So this project, my Fellowship, is to look at the human relationship to death and ceremony through alternative technologies and approaches. I want to see what the relationship to death and ceremony is in places in the world where they are doing things differently. Not ‘alternative’ as in hippy, but alternative as in different to how we do death here. Where we sanitise, medicalise and professionalise the process and take it out of the families hands from the point of death, often from before that. The objective it to write a report and formulate some way in which I can help to make a change in Australia about how the before and after death experience is done here in good old Oz and how we can do it better.

It’s a big undertaking. But I undertake it with love and compassion and an open heart and mind… I honestly believe the family led funerals make for a better lived experience, a better grief and bereavement journey and I want that for us here in Australia.

I welcome your comments, questions, suggestions as always.

Bec x

Farewell Gladys

Many of you would have seen a few days ago a post I put on our facebook page letting you all know we were in the process of our very own home funeral. Gladys Mary Steele, my grandmother, at the grand old age of 98 took her leave of the world and our family just under a week ago.

For the last four years, Nana had lived in a Nursing Home after my mum got unwell and I needed to return to work. Prior to that, she had lived in the family home for 28 years. The separation was hard at the time and it did not get easier. Now, it is final and so much harder.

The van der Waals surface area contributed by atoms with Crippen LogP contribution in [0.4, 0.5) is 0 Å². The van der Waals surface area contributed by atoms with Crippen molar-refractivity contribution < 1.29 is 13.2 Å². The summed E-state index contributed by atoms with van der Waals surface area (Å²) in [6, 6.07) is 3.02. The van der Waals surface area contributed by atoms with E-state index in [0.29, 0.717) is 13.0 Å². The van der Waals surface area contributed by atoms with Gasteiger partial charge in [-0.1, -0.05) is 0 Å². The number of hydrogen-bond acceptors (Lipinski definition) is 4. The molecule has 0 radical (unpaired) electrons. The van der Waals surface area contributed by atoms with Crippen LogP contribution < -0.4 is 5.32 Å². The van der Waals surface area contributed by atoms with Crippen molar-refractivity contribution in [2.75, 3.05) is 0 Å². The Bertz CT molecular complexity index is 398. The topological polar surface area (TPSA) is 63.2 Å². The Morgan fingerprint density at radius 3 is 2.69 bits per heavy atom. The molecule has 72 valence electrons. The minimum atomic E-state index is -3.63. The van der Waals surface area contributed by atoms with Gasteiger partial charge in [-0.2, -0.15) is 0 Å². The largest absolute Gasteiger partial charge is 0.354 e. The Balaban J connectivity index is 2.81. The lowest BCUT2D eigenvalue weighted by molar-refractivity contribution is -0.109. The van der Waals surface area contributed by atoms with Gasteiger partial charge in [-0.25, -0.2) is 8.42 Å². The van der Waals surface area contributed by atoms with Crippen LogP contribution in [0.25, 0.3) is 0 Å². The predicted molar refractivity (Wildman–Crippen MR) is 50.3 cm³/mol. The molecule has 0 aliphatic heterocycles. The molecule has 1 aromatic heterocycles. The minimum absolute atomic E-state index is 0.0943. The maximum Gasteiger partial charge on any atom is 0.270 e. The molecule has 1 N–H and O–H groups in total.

Over the course of the 5 days following her death, we have had the most incredible bonding experience as a family and friend group. We are so blessed to have around us such incredible, talented, caring people with a deep and strong capacity when it comes to holding space for us. There will never be the words to thank all of those who have stood by us over the last few days.

On the 14th of March Gladys died and we took her home. We went to the Nursing home and transported her back to the family home. As my mum said, that was her coming home to where she always should have been. Over the next few days we looked after her, we cooled her, we spoke to her, we shared her memories and her stories. We spoke to family and friends. We had well wishes from those who knew and loved her and we planned here ceremony.

There’s a bit of organising to do when a family choose to look after someone in death as they did in life and plan their own ceremony but it is such a blessing to take the time to do it. The journey of grief and bereavement is always a hard one but in those precious moments after death, if you take the time to stay an integral part of the process that follows, there is a special kind of authenticity and rawness that makes it all so worthwhile.

Our family decided to paint her Pod, we chose a Peace Pod for her vessel and we were able to pick it up undercoated to allow us to personalise it just for her. And over the next few days, as people came and went and the layers of paint went on, the layers of our grief began to knit us together. We painted, talked, drank wine, we laughed and hugged. My mum had the idea that we should put doves on her Pod and that became a canvas for those at the funeral to write their farewell messages to the most exquisite of ladies. The whole thing was a cathartic experience and I would not have traded it for the world.